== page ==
STEP 4) PHYSICAL EXAMINATION – The largest portion of your day at MEPS is taken up by the medical examination. You'll start by completing a detailed medical history. Your blood and urine will be taken and examined for this and that (including drugs and blood-alcohol level). Your eyes and hearing will be checked. You'll have to do some stupid-sounding things, such as walking while squatting (this is commonly called the "duck-walk.") Medical Standards for enlistment are set by the Department of Defense, not the Army. The doctors at MEPS will medically disqualify you if you fail to meet any of the standards. There are two types of disqualification: temporary and permanent. A temporary disqualification means you can't join right now, but may be able to, at a later time. For example, if you just had an operation the week before. A permanent disqualification means that you failed to meet the published standards, and that won't change with time.
STEP 5) SECURITY INTERVIEW – Many Army enlisted jobs and assignments require a security clearance. To obtain a security clearance, one must be a U.S. Citizen. You can still enlist without U.S. Citizenship, but your job choices and assignments will be limited to those which do not require a clearance. Of course, nobody can tell for 100 percent certain whether or not a security clearance will be approved, and the process can take several months. It is where the Security Interviewer comes in. He/she will ask you a whole bunch of questions about your past (drug use, alcohol use, mental health treatment, finances, criminal history, etc.), and is pretty good at making a prediction as to whether or not you're a good candidate for security clearance approval. It, in turn, will affect which Army enlisted jobs you are eligible for.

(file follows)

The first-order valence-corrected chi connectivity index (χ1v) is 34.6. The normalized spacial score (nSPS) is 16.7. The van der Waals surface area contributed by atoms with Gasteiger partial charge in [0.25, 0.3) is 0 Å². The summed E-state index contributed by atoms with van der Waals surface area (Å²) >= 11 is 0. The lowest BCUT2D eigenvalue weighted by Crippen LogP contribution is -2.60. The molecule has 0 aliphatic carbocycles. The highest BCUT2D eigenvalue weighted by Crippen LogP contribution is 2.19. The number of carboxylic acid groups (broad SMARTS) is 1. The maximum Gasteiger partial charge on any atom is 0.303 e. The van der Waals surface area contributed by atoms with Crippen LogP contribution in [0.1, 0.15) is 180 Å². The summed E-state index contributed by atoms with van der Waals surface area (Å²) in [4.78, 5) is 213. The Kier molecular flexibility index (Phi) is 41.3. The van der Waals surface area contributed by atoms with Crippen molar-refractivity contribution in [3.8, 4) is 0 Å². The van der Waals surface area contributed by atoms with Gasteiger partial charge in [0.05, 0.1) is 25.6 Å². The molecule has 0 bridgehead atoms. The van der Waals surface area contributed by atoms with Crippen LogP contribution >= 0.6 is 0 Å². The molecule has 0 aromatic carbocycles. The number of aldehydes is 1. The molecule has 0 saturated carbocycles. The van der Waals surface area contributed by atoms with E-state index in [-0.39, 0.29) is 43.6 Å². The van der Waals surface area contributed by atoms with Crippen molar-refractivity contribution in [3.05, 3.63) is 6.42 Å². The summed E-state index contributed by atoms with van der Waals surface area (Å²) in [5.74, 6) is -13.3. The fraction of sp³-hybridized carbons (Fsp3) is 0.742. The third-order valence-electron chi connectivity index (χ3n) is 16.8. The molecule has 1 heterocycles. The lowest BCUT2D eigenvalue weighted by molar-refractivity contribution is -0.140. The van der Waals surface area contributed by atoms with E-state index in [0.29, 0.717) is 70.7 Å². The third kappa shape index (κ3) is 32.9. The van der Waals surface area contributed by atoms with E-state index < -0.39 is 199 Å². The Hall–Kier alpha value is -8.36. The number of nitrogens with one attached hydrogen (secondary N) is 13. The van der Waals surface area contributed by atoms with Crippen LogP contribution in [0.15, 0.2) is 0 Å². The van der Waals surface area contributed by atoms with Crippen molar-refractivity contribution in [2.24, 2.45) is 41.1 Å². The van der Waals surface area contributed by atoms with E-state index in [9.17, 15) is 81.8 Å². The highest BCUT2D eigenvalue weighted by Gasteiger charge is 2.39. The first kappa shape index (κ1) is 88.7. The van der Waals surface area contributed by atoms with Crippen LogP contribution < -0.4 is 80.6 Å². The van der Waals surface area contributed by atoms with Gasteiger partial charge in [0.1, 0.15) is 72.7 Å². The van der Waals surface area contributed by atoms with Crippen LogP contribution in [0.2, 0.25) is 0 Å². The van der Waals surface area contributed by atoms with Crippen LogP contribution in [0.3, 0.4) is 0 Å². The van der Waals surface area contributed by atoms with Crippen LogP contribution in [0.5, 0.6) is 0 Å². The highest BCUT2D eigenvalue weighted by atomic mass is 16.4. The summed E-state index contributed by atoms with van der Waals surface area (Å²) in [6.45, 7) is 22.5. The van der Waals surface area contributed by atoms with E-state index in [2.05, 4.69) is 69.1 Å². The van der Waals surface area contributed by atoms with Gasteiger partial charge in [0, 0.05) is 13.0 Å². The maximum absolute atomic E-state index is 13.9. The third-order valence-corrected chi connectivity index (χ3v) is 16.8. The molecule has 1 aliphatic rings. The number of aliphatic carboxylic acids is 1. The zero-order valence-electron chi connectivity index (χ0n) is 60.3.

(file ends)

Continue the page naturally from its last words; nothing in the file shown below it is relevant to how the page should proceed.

Good luck with your Army career De'kaia! The Army has more than 200 enlisted jobs to choose from. The Army is unique among all of the active duty services, in that every single enlistment contract includes a guarantee for training in a specific MOS (job). The other services have "guaranteed jobs," as well, but also enlist many recruits into "guaranteed fields," in which they won't find out their specific job until basic training.
John recommends the following next steps:
Mark recommends the following next steps:
Start working out. You will be expected to do A LOT of running so get in shape now. Start small and work your way up. Start with a mile, then go to 2, then 3. Try and do as much running as you can. Try and push yourself to run it without walking or stopping. Work on your strength and core. Do a lot of push ups, sit ups, pull ups, crunches, lunges. There are a lot of military workouts you can find out there by just a simple Google or YouTube search.
Study for the ASVAB. Visit your local library or check with your schools library. They should have study materials and books. You want to try and aim for the highest score you can get. The higher the score the more possibilities of careers you'll have, and there's jobs you probably didn't even know existed that are out there. A recruiter will be able to give you a list of careers and the scores required for each of them
Speaking of a recruiter visit your local recruiters office. Each city should have one and like was suggested above talk with your school guidance counselor. They should have connections as well. Your not the first student with military aspirations and you won't be the last.
Everyone has different reasons for enlisting in a certain branch. If your Dad was in the Army and that's why you are considering Army then go for it but if not consider visiting the other branches as well to see what they have to offer. Each of them will have different careers options so you never know what you may find. No matter what you score on the ASVAB it will cover all the military branches.
I'm wishing you nothing but the best of luck De'kaia and hope for a bright and successful future for yourself
Darin recommends the following next steps: